Excerpts from A Socially Responsible Islamic Finance: Character and the Common Good
“Will you write?” the Shaykh asked. I sat down against a column before him. We had been walking around and around the mosque atrium counter-clockwise for some time. The cool marble floor comforted my tired bare feet. A seed had been planted in me with his inquiry. I like to think that this book, A Socially Responsible Islamic Finance: Character and the Common Good, was borne of that conversation. I wrote it after nearly twenty years of developing and designing various Islamic business transactions and products sitting in offices in New York, London, Jedda, Dubai, and Jakarta, on plane rides from West to East and back, and increasing exposure to tazkiyyah.
For nearly twenty years, since I saw my first Islamic finance transaction diagrammed, questions have lingered inside me. This book explores some of the most important ones: What is it that holds back today’s Islamic finance from generating the sort of impact its early thinkers expected – in more equitably distributing wealth, tackling poverty, and generating greater societal development? Why does stakeholder skepticism of Islamic finance persist? What can Muslims learn from other initiatives tempering the desire for profit with principle? And what can Muslims offer the worlds of business and trade? And given the rare interaction between American Muslim communities and contemporary Islamic finance markets, must we (American Muslims) be limited by the latter?
Islamic finance is no more than a representation of the Muslim condition, in its positives and negatives. Its most significant challenge, I believe, is a spiritual and ethical one. While that might seem to be a surprising or bold statement, this challenge is probably not unique to Islamic finance. “Purification of the qalb of the presence of other than God, emptying (takhali) it of attachments to other than God, and adorning (tahali) it with the attributes of the Divine, at the finite human level, is a central purpose of Islamic spiritual practices, in their various forms.”1 The central thesis of this book is that “Islamic spirituality, in its norms as well as its practices, establishes a methodological framework and impetus to establish businesses and markets that support sustainability and social and environmental well-being.”2
The Shari’ah does indeed call “for sustainable and responsible living, individually and collectively, empathic relationships with present and future generations, institutions and communities marked by good governance and resiliency, and persons and businesses in search of positive social impact. Much of how such goals will be achieved depends upon a certain ethos and impetus founded upon Islamic spirituality to illuminate hearts and engender and regulate this ethos and impetus and then to discover, research, and develop new frameworks and structures. For al-Ghazali, the cure for ‘what he saw as the excessive formalism of the day’ that so distressed him lies in such spirituality. His work ultimately ‘defined an equilibrium between letter and spirit which despite the continuing vitality of both extremes, was to determine the tenor of Muslim religious life from his day on.’ It would be an understatement to state that al-Ghazali’s work, his predecessors, and that of other Muslim scholars, remarkably integrate worship and submission with law. Their discourse, both spiritual and intellectual, remains so important that it previews the nexus between trade and commerce, on the one hand, and social and environmental responsibility, on the other.”3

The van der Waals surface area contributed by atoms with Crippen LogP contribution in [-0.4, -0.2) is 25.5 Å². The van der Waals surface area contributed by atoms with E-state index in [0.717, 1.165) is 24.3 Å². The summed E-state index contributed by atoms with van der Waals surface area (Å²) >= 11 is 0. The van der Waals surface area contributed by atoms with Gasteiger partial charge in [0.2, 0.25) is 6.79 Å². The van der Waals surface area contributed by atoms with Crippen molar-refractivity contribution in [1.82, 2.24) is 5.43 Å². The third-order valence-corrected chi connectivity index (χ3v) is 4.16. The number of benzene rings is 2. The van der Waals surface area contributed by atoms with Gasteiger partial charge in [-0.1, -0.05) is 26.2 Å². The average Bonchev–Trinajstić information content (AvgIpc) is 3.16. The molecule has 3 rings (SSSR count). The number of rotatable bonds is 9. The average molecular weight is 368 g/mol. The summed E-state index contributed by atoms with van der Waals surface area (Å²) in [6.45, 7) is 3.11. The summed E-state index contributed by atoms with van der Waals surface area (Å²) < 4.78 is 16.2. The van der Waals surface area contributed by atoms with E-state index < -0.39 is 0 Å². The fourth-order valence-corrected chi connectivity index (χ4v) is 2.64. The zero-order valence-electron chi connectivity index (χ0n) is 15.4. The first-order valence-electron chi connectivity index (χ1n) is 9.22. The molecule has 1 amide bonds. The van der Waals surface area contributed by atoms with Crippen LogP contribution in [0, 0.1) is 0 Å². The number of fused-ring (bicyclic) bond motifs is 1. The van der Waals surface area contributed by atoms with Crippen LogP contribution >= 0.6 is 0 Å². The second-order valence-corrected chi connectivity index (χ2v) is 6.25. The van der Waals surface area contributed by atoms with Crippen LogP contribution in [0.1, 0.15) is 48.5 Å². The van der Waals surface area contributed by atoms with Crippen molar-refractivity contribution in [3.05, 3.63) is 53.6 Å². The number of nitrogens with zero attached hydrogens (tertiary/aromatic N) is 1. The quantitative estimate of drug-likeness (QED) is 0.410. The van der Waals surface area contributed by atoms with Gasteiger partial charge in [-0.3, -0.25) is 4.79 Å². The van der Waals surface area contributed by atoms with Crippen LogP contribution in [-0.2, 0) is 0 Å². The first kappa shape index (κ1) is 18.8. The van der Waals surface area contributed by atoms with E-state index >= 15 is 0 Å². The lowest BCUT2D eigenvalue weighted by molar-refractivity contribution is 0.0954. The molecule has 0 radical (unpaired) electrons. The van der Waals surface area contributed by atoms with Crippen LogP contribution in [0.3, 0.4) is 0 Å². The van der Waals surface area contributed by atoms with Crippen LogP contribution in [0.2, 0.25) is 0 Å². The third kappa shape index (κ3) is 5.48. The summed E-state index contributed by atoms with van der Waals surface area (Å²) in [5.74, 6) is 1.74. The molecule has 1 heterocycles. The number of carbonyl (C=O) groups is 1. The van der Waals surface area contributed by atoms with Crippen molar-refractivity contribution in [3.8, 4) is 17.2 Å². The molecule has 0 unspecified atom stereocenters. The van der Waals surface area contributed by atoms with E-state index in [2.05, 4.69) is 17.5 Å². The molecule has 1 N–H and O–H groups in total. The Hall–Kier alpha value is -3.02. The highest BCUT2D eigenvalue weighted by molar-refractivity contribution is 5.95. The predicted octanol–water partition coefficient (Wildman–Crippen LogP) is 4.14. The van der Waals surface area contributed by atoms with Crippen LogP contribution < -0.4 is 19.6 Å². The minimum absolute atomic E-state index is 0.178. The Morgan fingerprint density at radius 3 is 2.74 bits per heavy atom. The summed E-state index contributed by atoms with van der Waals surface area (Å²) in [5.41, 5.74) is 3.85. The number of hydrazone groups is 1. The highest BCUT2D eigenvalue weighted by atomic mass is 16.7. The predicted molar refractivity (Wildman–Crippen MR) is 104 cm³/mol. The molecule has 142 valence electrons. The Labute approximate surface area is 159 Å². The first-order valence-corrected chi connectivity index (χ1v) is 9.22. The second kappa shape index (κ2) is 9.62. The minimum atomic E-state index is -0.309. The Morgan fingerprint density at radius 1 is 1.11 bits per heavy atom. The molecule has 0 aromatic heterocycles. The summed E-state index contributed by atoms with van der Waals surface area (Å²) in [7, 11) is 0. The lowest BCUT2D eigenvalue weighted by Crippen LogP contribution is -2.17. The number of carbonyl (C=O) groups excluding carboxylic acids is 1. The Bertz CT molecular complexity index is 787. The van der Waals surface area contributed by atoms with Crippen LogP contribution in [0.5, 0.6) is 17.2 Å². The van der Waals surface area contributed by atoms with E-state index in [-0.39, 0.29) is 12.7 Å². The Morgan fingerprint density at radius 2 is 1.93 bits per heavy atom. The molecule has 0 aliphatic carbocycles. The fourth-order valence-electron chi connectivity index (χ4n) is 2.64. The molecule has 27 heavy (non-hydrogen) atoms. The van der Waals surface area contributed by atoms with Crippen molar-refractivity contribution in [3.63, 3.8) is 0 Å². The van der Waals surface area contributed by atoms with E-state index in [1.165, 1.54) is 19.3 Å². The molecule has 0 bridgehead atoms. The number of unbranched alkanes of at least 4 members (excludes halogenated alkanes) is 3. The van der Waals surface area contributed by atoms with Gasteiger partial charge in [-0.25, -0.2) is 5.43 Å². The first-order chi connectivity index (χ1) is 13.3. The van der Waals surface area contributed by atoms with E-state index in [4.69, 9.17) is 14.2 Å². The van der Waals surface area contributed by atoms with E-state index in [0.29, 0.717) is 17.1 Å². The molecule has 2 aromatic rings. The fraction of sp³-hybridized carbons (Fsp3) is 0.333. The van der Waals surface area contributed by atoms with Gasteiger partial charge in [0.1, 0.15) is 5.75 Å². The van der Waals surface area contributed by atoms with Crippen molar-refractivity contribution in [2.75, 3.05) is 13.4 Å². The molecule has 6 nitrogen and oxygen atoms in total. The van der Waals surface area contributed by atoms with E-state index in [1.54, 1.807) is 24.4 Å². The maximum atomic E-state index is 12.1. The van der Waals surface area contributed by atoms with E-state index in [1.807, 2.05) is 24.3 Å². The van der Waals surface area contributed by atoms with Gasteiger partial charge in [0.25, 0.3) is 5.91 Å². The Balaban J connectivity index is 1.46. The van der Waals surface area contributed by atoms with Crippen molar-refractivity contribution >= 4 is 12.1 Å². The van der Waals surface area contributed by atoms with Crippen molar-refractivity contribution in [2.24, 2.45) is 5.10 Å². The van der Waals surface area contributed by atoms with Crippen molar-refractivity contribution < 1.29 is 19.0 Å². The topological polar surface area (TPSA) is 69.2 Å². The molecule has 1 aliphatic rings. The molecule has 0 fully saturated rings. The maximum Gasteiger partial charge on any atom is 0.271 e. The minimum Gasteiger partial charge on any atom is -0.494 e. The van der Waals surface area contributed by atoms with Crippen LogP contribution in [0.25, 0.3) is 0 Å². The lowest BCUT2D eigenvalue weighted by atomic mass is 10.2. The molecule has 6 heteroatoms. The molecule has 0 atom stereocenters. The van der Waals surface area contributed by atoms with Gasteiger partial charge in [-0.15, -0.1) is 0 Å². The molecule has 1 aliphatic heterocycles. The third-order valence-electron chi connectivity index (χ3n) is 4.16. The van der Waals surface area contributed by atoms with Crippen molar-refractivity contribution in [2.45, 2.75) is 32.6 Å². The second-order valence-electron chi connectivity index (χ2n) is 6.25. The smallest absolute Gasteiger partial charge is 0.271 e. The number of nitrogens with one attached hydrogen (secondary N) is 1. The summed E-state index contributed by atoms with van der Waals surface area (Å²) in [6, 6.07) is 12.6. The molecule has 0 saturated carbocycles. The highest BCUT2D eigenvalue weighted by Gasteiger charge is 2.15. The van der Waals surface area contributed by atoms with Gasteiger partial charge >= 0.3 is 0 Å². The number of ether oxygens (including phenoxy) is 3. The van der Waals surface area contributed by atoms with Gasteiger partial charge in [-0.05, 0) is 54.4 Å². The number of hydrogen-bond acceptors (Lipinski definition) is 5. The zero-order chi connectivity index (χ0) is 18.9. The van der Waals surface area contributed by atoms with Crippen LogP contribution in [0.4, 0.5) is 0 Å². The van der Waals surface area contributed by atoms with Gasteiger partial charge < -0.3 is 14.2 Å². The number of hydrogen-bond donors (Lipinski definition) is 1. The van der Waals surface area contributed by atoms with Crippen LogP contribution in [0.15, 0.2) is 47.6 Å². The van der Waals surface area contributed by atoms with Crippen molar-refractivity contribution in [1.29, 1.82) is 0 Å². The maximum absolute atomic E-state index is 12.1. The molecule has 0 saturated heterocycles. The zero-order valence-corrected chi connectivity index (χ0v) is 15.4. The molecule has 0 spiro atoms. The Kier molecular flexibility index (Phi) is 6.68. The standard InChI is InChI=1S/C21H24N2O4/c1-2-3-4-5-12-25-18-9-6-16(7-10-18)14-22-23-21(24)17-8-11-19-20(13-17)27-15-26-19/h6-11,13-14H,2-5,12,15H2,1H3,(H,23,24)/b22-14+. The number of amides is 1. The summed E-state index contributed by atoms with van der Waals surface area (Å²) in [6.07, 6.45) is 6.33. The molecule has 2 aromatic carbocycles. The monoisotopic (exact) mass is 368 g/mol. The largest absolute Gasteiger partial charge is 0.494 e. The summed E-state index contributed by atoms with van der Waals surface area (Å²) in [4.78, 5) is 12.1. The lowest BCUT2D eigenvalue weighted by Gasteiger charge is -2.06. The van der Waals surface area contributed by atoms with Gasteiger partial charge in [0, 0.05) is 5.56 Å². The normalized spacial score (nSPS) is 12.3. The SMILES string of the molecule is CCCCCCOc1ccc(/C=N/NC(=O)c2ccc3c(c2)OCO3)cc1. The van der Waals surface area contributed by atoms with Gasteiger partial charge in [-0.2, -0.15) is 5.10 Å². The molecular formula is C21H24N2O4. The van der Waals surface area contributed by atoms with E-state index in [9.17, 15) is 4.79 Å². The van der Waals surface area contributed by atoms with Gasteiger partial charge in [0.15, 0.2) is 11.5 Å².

Thus “[f]or Islamic finance and other Muslim markets and communities to create social impact, environmental welfare, and good governance,”4 as called for by the Shari’ah, “spiritual development and self-discipline are essential precursors. This is so because, first, organizations and communities are comprised of individuals, who establish objectives, products, and processes. Second, by embedding Islamic spirituality, the character of Islamic financial institutions and their products are expected to transform positively to meet the primary challenge facing the [Islamic finance] industry, which is an ethical one.”5 What this book calls for in many respects is a paradigm shift in how we produce, invest, and earn mindful of our role as servants of Allah, service to His creation, and of the context in which we, as American Muslims, presently find ourselves.